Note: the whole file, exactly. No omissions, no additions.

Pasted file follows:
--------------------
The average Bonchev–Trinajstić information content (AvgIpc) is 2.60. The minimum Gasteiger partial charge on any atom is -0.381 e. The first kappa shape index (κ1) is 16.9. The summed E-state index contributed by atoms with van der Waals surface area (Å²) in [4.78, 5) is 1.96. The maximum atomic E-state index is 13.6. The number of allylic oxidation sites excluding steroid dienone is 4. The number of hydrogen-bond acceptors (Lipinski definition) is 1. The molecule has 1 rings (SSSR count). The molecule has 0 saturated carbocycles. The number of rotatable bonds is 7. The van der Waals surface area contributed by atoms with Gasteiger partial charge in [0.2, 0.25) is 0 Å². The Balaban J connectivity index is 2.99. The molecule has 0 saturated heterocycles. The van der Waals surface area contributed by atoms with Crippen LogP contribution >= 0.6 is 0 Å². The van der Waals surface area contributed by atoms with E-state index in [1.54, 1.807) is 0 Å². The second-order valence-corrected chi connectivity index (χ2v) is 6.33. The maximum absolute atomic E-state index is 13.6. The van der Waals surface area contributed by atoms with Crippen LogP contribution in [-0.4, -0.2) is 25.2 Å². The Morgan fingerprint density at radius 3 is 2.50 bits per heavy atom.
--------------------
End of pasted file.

The average Bonchev–Trinajstić information content (AvgIpc) is 2.60. The minimum Gasteiger partial charge on any atom is -0.381 e. The first kappa shape index (κ1) is 16.9. The summed E-state index contributed by atoms with van der Waals surface area (Å²) in [4.78, 5) is 1.96. The maximum atomic E-state index is 13.6. The number of allylic oxidation sites excluding steroid dienone is 4. The number of hydrogen-bond acceptors (Lipinski definition) is 1. The molecule has 1 rings (SSSR count). The molecule has 0 saturated carbocycles. The number of rotatable bonds is 7. The van der Waals surface area contributed by atoms with Gasteiger partial charge in [0.2, 0.25) is 0 Å². The Balaban J connectivity index is 2.99. The molecule has 0 saturated heterocycles. The van der Waals surface area contributed by atoms with Crippen LogP contribution >= 0.6 is 0 Å². The van der Waals surface area contributed by atoms with E-state index in [1.54, 1.807) is 0 Å². The second-order valence-corrected chi connectivity index (χ2v) is 6.33. The maximum absolute atomic E-state index is 13.6. The van der Waals surface area contributed by atoms with Crippen LogP contribution in [-0.4, -0.2) is 25.2 Å². The Morgan fingerprint density at radius 3 is 2.50 bits per heavy atom.